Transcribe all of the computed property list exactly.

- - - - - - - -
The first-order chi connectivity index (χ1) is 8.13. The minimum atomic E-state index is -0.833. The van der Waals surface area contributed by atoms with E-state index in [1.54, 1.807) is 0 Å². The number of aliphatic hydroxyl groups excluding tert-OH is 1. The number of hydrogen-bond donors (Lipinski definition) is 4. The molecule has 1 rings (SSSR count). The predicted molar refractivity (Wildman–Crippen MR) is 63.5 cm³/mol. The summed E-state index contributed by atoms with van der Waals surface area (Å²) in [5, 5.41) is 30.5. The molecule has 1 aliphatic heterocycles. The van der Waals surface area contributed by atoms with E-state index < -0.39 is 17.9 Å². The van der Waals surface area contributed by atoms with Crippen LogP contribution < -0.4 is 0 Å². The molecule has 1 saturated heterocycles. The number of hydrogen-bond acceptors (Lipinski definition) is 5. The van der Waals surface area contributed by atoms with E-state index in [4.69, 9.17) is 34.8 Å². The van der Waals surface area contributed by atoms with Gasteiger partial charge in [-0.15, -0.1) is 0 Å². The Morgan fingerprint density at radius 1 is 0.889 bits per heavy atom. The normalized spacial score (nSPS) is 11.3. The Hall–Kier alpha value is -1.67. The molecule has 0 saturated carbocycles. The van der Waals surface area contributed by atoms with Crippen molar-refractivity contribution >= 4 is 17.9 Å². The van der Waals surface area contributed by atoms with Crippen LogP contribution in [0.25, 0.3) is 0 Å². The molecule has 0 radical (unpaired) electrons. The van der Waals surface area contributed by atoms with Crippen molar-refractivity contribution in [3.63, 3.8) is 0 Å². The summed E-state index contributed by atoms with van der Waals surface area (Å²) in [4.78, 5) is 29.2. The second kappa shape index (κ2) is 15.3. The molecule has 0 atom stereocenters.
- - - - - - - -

The first-order chi connectivity index (χ1) is 8.13. The minimum atomic E-state index is -0.833. The van der Waals surface area contributed by atoms with E-state index in [1.54, 1.807) is 0 Å². The number of aliphatic hydroxyl groups excluding tert-OH is 1. The number of hydrogen-bond donors (Lipinski definition) is 4. The molecule has 1 rings (SSSR count). The predicted molar refractivity (Wildman–Crippen MR) is 63.5 cm³/mol. The summed E-state index contributed by atoms with van der Waals surface area (Å²) in [5, 5.41) is 30.5. The molecule has 1 aliphatic heterocycles. The van der Waals surface area contributed by atoms with E-state index < -0.39 is 17.9 Å². The van der Waals surface area contributed by atoms with Crippen LogP contribution < -0.4 is 0 Å². The molecule has 1 saturated heterocycles. The number of hydrogen-bond acceptors (Lipinski definition) is 5. The van der Waals surface area contributed by atoms with E-state index in [4.69, 9.17) is 34.8 Å². The van der Waals surface area contributed by atoms with Gasteiger partial charge in [-0.15, -0.1) is 0 Å². The Morgan fingerprint density at radius 1 is 0.889 bits per heavy atom. The normalized spacial score (nSPS) is 11.3. The Hall–Kier alpha value is -1.67. The molecule has 0 saturated carbocycles. The van der Waals surface area contributed by atoms with Crippen molar-refractivity contribution >= 4 is 17.9 Å². The van der Waals surface area contributed by atoms with Crippen LogP contribution in [0.25, 0.3) is 0 Å². The molecule has 0 radical (unpaired) electrons. The van der Waals surface area contributed by atoms with Crippen molar-refractivity contribution in [3.63, 3.8) is 0 Å². The summed E-state index contributed by atoms with van der Waals surface area (Å²) in [4.78, 5) is 29.2. The second kappa shape index (κ2) is 15.3. The molecule has 0 atom stereocenters.